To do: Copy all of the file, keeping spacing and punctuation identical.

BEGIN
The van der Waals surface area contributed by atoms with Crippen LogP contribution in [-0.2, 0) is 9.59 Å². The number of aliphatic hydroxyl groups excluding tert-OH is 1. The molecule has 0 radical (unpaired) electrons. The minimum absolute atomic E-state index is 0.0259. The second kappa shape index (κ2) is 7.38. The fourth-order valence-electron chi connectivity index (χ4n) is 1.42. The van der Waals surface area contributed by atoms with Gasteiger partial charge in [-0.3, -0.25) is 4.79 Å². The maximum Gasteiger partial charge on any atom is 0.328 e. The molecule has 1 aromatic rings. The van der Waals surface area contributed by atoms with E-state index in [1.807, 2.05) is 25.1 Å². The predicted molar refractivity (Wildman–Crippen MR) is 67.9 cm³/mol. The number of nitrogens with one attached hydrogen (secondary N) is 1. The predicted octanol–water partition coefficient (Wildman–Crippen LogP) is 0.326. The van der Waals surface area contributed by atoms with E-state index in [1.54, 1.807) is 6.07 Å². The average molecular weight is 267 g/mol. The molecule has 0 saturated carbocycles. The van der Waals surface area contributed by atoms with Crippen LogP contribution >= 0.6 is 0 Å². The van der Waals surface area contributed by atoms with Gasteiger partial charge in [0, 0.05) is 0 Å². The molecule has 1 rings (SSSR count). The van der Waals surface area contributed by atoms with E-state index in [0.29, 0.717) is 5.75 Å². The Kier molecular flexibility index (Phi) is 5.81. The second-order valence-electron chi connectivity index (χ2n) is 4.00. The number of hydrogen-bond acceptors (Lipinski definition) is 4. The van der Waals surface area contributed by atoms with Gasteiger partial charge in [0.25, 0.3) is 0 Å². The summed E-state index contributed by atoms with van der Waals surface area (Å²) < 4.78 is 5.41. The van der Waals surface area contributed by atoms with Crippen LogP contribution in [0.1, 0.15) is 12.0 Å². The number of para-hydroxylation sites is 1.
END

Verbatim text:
The van der Waals surface area contributed by atoms with Crippen LogP contribution in [-0.2, 0) is 9.59 Å². The number of aliphatic hydroxyl groups excluding tert-OH is 1. The molecule has 0 radical (unpaired) electrons. The minimum absolute atomic E-state index is 0.0259. The second kappa shape index (κ2) is 7.38. The fourth-order valence-electron chi connectivity index (χ4n) is 1.42. The van der Waals surface area contributed by atoms with Gasteiger partial charge in [-0.3, -0.25) is 4.79 Å². The maximum Gasteiger partial charge on any atom is 0.328 e. The molecule has 1 aromatic rings. The van der Waals surface area contributed by atoms with E-state index in [1.807, 2.05) is 25.1 Å². The predicted molar refractivity (Wildman–Crippen MR) is 67.9 cm³/mol. The number of nitrogens with one attached hydrogen (secondary N) is 1. The predicted octanol–water partition coefficient (Wildman–Crippen LogP) is 0.326. The van der Waals surface area contributed by atoms with E-state index in [1.54, 1.807) is 6.07 Å². The average molecular weight is 267 g/mol. The molecule has 0 saturated carbocycles. The van der Waals surface area contributed by atoms with Crippen LogP contribution >= 0.6 is 0 Å². The van der Waals surface area contributed by atoms with Gasteiger partial charge in [0, 0.05) is 0 Å². The molecule has 1 rings (SSSR count). The van der Waals surface area contributed by atoms with E-state index in [0.29, 0.717) is 5.75 Å². The Kier molecular flexibility index (Phi) is 5.81. The second-order valence-electron chi connectivity index (χ2n) is 4.00. The number of hydrogen-bond acceptors (Lipinski definition) is 4. The van der Waals surface area contributed by atoms with Gasteiger partial charge in [0.25, 0.3) is 0 Å². The summed E-state index contributed by atoms with van der Waals surface area (Å²) < 4.78 is 5.41. The van der Waals surface area contributed by atoms with Crippen LogP contribution in [0.1, 0.15) is 12.0 Å². The number of para-hydroxylation sites is 1.